It is the responsibility of businesses to ensure that their customers are treated with care at all times. If a customer gets mistreated in some way or form and filing a complaint against it has led to nowhere, then justice must served against the business.
Before filing a lawsuit, below are the claims that you as customer can make against an establishment on court.
Personal injury claim
As the injured customer, you need to prove to the court that the business failed to uphold a duty of care for you to have case against it. Your lawsuit will depend on the context of the situation that caused the injury. This is where the premises liability accident come into play.
“As a victim of a premises liability accident, it is important to provide evidence that your injuries were the result of a dangerous situation, such as a wet floor, exposed nails or poorly illuminated steps,” according to personal injury lawyer Daniel A. Gibalevich. “Proving that the property owner was aware of the dangerous situation is essential.”
While most businesses are aware of the responsibility in taking care of their visitors, they can’t be accountable to everything that happens to people in their premises.
For your argument to hold weight in court, you will need expert testimony from a trustworthy witness to prove that negligence on the part of the business was the cause of the injury.
For more information about personal injury claim, read this post from AllLaw.
Breach of contract
If the business with whom you have signed an agreement with failed to meet its contractual obligations, you immediately have grounds for a lawsuit. This can come in the form of poor performance, late completion of work, taking up a competitor as customer (part of a non-compete clause), and others.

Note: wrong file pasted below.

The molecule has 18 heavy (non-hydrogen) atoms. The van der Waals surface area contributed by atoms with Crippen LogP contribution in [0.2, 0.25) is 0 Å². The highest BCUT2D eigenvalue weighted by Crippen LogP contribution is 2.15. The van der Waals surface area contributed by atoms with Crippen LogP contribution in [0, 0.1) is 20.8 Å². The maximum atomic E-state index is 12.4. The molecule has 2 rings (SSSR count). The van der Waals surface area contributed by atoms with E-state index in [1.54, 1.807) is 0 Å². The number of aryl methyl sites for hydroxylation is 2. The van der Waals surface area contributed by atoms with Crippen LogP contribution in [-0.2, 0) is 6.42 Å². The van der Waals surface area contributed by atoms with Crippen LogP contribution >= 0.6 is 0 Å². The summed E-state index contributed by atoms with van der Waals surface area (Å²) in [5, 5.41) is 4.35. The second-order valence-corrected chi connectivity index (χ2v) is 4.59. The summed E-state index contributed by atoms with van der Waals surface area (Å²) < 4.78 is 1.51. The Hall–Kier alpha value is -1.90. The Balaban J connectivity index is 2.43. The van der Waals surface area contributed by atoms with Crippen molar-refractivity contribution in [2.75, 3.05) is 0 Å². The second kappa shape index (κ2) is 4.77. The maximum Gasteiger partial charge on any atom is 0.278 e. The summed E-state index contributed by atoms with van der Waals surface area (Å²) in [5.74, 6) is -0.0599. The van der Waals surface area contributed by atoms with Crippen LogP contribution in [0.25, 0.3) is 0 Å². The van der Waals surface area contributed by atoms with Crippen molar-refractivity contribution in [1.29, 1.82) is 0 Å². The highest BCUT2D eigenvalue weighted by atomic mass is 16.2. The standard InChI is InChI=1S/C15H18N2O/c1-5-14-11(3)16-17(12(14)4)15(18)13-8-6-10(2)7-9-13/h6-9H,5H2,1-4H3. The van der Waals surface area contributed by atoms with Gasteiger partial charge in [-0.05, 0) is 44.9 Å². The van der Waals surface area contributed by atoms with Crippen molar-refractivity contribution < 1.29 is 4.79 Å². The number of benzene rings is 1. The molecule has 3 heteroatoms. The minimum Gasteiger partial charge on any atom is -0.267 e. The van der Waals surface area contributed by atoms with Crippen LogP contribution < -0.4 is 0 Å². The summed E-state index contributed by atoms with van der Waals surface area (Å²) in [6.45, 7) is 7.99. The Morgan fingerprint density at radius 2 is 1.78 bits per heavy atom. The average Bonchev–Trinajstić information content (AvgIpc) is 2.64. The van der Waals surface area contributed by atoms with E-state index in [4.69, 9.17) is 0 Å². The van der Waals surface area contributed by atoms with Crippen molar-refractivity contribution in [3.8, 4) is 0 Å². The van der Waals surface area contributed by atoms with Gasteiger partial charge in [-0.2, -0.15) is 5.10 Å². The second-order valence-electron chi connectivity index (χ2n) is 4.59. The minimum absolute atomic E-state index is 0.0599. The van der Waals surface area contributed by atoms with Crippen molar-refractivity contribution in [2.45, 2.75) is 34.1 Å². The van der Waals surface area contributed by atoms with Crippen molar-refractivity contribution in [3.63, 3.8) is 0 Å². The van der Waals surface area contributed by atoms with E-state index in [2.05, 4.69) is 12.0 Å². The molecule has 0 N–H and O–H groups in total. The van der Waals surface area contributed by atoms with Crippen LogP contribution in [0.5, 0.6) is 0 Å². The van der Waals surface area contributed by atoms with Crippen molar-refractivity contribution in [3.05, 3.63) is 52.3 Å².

The terms of your agreement are defined in your contract. So not all customers can make the same lawsuit.
To keep you safe from any business malpractice while under in contract, learn how to make a legally binding contract by clicking here.
Class action lawsuits
If a business sells you a defective product that put you at a disadvantage, it would be difficult and expensive to file a lawsuit against the establishment. But if there are other people who suffered the same fate as yours using the same product or service, then you can file a lawsuit as a group against the business. Aggregating individualized claims against a guilty business is advantageous because it speeds up the process.
Aside from faulty products, other forms of class action lawsuit include financial (securities fraud, predatory lending), environmental (contamination of public resources), and civil rights.
Final thoughts: Filing a lawsuit can take months or years before coming to a verdict. Before pulling the gun with a lawsuit against the business, try to settle outside the courtroom to minimize the damages that both of you will incur. If necessary, hire a mediator or a neutral third party so you and the business can come up with a compromise that benefits both of you. If and when these options fail, be ready with your lawyer.